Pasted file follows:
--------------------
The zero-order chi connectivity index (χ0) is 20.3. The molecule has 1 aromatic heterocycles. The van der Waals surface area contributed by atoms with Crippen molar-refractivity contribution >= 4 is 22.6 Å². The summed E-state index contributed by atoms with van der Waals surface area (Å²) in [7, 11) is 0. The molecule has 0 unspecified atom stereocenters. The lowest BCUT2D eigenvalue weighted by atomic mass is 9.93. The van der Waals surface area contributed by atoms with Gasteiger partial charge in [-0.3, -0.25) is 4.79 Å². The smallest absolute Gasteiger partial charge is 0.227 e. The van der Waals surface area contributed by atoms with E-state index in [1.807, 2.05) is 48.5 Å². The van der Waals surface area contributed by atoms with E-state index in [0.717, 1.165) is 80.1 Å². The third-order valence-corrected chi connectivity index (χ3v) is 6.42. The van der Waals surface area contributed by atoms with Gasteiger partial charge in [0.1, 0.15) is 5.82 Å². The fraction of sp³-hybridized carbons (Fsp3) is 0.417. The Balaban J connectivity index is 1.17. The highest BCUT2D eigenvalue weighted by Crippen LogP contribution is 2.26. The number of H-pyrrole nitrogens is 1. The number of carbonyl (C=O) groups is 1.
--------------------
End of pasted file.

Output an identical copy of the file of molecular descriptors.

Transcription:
The zero-order chi connectivity index (χ0) is 20.3. The molecule has 1 aromatic heterocycles. The van der Waals surface area contributed by atoms with Crippen molar-refractivity contribution >= 4 is 22.6 Å². The summed E-state index contributed by atoms with van der Waals surface area (Å²) in [7, 11) is 0. The molecule has 0 unspecified atom stereocenters. The lowest BCUT2D eigenvalue weighted by atomic mass is 9.93. The van der Waals surface area contributed by atoms with Gasteiger partial charge in [-0.3, -0.25) is 4.79 Å². The smallest absolute Gasteiger partial charge is 0.227 e. The van der Waals surface area contributed by atoms with E-state index in [1.807, 2.05) is 48.5 Å². The van der Waals surface area contributed by atoms with E-state index in [0.717, 1.165) is 80.1 Å². The third-order valence-corrected chi connectivity index (χ3v) is 6.42. The van der Waals surface area contributed by atoms with Gasteiger partial charge in [0.1, 0.15) is 5.82 Å². The fraction of sp³-hybridized carbons (Fsp3) is 0.417. The Balaban J connectivity index is 1.17. The highest BCUT2D eigenvalue weighted by Crippen LogP contribution is 2.26. The number of H-pyrrole nitrogens is 1. The number of carbonyl (C=O) groups is 1.